Mandatory Neutering Costly and Ineffective

(Even O.C. grand jury acknowledges most of problem is stays, not family pets)

Game-show icon Bob Barker used to end each episode of “The Price Is Right” with his signature statement, “Help control the pet population; have your pet spayed and neutered.” Well, Mr. Barker might get his if the Orange County Board of Supervisors and cities in Orange County follow the advice of the recent county grand jury report, which recommended the mandatory spaying and neutering of cats and dogs in the county.

It is one thing for a private citizen to advocate this action. To have the government order citizens to do this is certainly quite another. According to grand jury report, the main reason behind this suggested mandate stems from the fact that O.C. Animal Care is inundated year after year with unwanted pets, and has no other choice but to euthanize them because the shelter simply does not have either the physical or and financial means to car for them.

The grand jury reports that in fiscal year 2006-07, O.C. Animal Care took in more than 29,000 stray pets and euthanized more than 13,000 at a cost of approximately $322.478 and with the population of Orange County continuing to rise, the number of pets ultimately to be euthanized would likely rise. It’s troubling to rad the number of pets euthanized in a given year. To some, adopting a mandatory neutering law might seem like a rational idea to counter this disheartening reality. But before jumping on the Nanny State bandwagon, it is important to look at the associated costs of such a mandate.

To begin with this proposal would make it fore difficult for families to responsibly breed household pets. Individuals wanting to do so would have to make their way through red tape to obtain a license for keeping unaltered pets and in the process, pay a fee. In Los Angeles County, a county with a mandatory neutering law (which O.C. grand jury seeks to emulate), fines for first-time offenses can reach $250, and a second offense can be as steep as $1,000, with a possible stint in jail.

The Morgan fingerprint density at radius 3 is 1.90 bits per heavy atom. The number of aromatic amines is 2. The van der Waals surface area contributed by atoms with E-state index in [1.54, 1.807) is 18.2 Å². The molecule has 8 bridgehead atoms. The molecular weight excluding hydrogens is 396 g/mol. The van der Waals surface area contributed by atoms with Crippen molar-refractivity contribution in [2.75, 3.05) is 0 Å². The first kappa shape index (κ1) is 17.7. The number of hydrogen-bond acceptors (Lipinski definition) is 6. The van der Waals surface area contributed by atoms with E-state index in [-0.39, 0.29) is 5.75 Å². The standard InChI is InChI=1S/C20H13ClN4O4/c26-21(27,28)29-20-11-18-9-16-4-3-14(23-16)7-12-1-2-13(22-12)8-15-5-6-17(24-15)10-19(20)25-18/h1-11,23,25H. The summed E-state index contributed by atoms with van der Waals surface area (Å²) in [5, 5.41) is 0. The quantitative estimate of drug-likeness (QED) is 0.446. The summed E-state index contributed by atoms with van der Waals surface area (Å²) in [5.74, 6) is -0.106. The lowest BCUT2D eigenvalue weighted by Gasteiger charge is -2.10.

But perhaps the most questionable aspect of the grand jury report steams from its ambiguous statements on page 8, where the grand jury admits that “[m]most pet owners are loving, attentive guardians of their pets… and are conscious of their pet’s breeding habits.” On the same page, report alleges “the overpopulation problem is caused primarily by stray, abandoned and unattended animals.” So, if the problem is caused “primarily by stray, abandoned and unattended animals” what good would a mandatory law imposed on the vast majority of pet owners who are “loving [and] attentive guardians of their pets,” exactly do? How would it really alter the number of pets taken in by O.C. Animal Care? If the problem mainly lies in stray pets reproducing, why punish families and their pets?

Instead of eroding freedom, private citizens and organizations need to convince pet owners that spaying and neutering their pets is the right course of action.

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About Ask Marion

I am a babyboomer and empty nester who savors every moment of my past and believes that it is the responsibility of each of us in my generation and Americans in general to make sure that America is as good or even a better place for future generations as it was for us. So far... we haven't done very well!! Favorite Quotes: "The first 50 years are to build and acquire; the second 50 are to leave your legacy"; "Do something that scares you every day!"; "The journey in between what you once were and who you are becoming is where the dance of life really takes place".
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